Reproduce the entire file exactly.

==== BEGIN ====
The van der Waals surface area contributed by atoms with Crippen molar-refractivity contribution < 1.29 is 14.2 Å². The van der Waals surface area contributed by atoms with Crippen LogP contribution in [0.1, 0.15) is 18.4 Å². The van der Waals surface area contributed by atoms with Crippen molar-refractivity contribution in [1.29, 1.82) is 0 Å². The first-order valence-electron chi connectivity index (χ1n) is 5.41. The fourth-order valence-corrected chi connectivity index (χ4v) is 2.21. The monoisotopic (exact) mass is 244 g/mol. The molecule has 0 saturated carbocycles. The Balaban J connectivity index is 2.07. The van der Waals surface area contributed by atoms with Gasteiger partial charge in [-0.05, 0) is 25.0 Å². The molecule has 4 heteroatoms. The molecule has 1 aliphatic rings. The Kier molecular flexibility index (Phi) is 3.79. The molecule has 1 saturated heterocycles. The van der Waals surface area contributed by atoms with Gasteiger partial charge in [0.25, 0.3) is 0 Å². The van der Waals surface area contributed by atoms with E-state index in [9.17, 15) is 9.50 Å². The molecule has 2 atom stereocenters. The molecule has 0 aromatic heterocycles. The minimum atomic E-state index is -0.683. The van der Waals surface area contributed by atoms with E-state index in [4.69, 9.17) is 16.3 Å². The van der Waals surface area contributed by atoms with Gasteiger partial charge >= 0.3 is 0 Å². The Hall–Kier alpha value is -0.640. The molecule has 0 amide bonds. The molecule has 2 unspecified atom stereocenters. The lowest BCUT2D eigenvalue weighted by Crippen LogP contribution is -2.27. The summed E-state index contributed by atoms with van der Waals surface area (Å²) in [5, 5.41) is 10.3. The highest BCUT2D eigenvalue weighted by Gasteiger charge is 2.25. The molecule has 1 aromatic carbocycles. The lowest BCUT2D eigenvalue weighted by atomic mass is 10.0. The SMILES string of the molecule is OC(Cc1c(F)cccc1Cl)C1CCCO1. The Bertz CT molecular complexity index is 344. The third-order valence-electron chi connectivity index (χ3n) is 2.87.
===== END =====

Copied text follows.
The van der Waals surface area contributed by atoms with Crippen molar-refractivity contribution < 1.29 is 14.2 Å². The van der Waals surface area contributed by atoms with Crippen LogP contribution in [0.1, 0.15) is 18.4 Å². The van der Waals surface area contributed by atoms with Crippen molar-refractivity contribution in [1.29, 1.82) is 0 Å². The first-order valence-electron chi connectivity index (χ1n) is 5.41. The fourth-order valence-corrected chi connectivity index (χ4v) is 2.21. The monoisotopic (exact) mass is 244 g/mol. The molecule has 0 saturated carbocycles. The Balaban J connectivity index is 2.07. The van der Waals surface area contributed by atoms with Gasteiger partial charge in [-0.05, 0) is 25.0 Å². The molecule has 4 heteroatoms. The molecule has 1 aliphatic rings. The Kier molecular flexibility index (Phi) is 3.79. The molecule has 1 saturated heterocycles. The van der Waals surface area contributed by atoms with Gasteiger partial charge in [0.25, 0.3) is 0 Å². The van der Waals surface area contributed by atoms with E-state index in [9.17, 15) is 9.50 Å². The molecule has 2 atom stereocenters. The molecule has 0 aromatic heterocycles. The minimum atomic E-state index is -0.683. The van der Waals surface area contributed by atoms with E-state index in [4.69, 9.17) is 16.3 Å². The van der Waals surface area contributed by atoms with Gasteiger partial charge >= 0.3 is 0 Å². The Hall–Kier alpha value is -0.640. The molecule has 0 amide bonds. The molecule has 2 unspecified atom stereocenters. The lowest BCUT2D eigenvalue weighted by Crippen LogP contribution is -2.27. The summed E-state index contributed by atoms with van der Waals surface area (Å²) in [5, 5.41) is 10.3. The highest BCUT2D eigenvalue weighted by Gasteiger charge is 2.25. The molecule has 1 aromatic carbocycles. The lowest BCUT2D eigenvalue weighted by atomic mass is 10.0. The SMILES string of the molecule is OC(Cc1c(F)cccc1Cl)C1CCCO1. The Bertz CT molecular complexity index is 344. The third-order valence-electron chi connectivity index (χ3n) is 2.87.